Tommy Maenhout/Hemera/Thinkstock(NEW YORK) — Identity theft has been an ever-growing problem, but authorities say there is a new twist on an old problem for us to worry about: Synthetic identity fraud.
“Synthetic identity fraud is when the fraudster uses one true piece of your identity… and then combines it with fake information, so perhaps a different name, a different date of birth,” said Eva Velasquez, the CEO of Identity Theft Resource Center.
By some reports, synthetic identity fraud now accounts for 85 percent of all identity fraud in the United States, costing an estimated $2 billion a year, according to investigators.
“The scope can vary and there are some very large fraud rings,” Velasquez said. “Particularly when they’re using online platforms, they can affect tens of thousands if not hundreds of thousands of people.”
Investigators say that one form of synthetic identity fraud started with the sale of CPNs, or Credit Profile Numbers, by credit repair companies.
“A CPN is a multi-digit number that looks very similar to a social security number,” said Major Don Woodruff of the Duluth Police Department in Duluth, Georgia. “And it what’s given to people by these credit card repair companies for them to go out and open up new accounts.”
To see how it works, two ABC News Nightline producers visited one credit repair company in Baton Rouge undercover and posed as consumers, while they secretly filmed the meeting on hidden camera.
The owner offered to sell our producers a CPN, and said it was a replacement for a social security number. He also told them they could use it to open up new credit cards, after advising them to alter their addresses. This then creates a new profile in the eyes of credit card companies, now unable to link the customer with their old social security number and, presumably, bad credit.
The Electronic Transactions Association, a trade group made up of credit card issuing banks, says “consumers that choose to place one of these CPNs … (or another fake nine-digit number) on a credit application will be committing a federal crime, “ adding that “our member companies detect and deter crime everyday through security technology built to prevent fraud and insulate consumers from liability.”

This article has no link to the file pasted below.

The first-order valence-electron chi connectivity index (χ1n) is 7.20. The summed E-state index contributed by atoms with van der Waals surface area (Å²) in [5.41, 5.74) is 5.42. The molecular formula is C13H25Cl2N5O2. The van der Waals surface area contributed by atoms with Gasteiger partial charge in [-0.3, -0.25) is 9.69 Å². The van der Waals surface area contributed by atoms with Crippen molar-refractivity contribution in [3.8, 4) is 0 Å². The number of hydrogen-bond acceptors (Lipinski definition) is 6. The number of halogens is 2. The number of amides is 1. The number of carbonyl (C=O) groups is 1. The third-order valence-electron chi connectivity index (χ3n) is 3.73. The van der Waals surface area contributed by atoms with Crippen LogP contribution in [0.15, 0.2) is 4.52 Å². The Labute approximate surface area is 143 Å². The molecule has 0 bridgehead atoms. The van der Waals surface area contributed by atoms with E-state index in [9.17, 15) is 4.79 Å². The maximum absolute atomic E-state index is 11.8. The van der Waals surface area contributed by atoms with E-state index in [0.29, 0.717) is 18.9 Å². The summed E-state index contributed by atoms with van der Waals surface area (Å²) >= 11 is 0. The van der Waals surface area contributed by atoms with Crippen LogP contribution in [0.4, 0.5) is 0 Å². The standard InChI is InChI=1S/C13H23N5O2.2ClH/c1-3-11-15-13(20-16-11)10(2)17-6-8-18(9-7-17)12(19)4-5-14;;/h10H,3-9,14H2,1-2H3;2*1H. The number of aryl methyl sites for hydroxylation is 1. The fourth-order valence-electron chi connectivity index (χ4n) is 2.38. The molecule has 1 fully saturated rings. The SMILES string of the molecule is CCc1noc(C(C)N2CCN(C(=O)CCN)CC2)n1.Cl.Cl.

When asking about CPNs, the owner told our producers, “We build them.”
“We go into the system, we apply for this new credit profile through the Social Security Administration,” he said.
For a fee of $350, he told our producers he would sell them a CPN, but there was a catch, saying, “You use an address that you’ve never stayed at before, because any address you’ve stayed at is associated to your personal credit.”
“It’s 100 percent legal, we go to the FBI,” the owner continued. “I always tell people to go and do your research, go do your research. Some people say CPNs are illegal. The only reason they say they’re illegal because a lot of stuff comes up as fraud because a lot of people don’t know how to use them.”
But the Social Security Administration told ABC News that under no circumstances do they issue CPNs. Robert Feldt, an agent with the SSA also added that “despite what many of these credit repair websites imply… CPNs are not legal.”
The FBI also confirmed to Nightline that they do not issue CPNs and know of no government agencies that do, which leads to questions about what so-called “CPNs” actually are.
“CPNS are basically just numbers that are sometimes made up,” said Major Don Woodruff. “It could be that they give you a CPN that is actually is a social security number of someone that’s not you.”
Authorities say social security numbers that have not yet been issued to anyone can be found through flaws in certain government websites, and that synthetic identity fraud can go undetected because credit card companies rarely investigate to see if the number and the person’s name match when someone goes to open new credit.
“When the credit card companies are assuming the liability of these fraudulent charges, they do have to recoup that money in some way,” Eva Velasquez said. “That generally translates into higher fees and higher interest rates.”
When Nightline confronted the owner, he told us he gets the CPNs legally from an independent agency and has done nothing wrong.
To prevent falling prey to synthetic identity fraud, Velasquez said people should be on the lookout for red flags.
“When they are looking to do business with a company, they should do their homework, and look to third party verification services, such as the Better Business Bureau,” she said. “We always say anybody that’s offering an immediate clean up and immediate fix, that’s a big red flag.”
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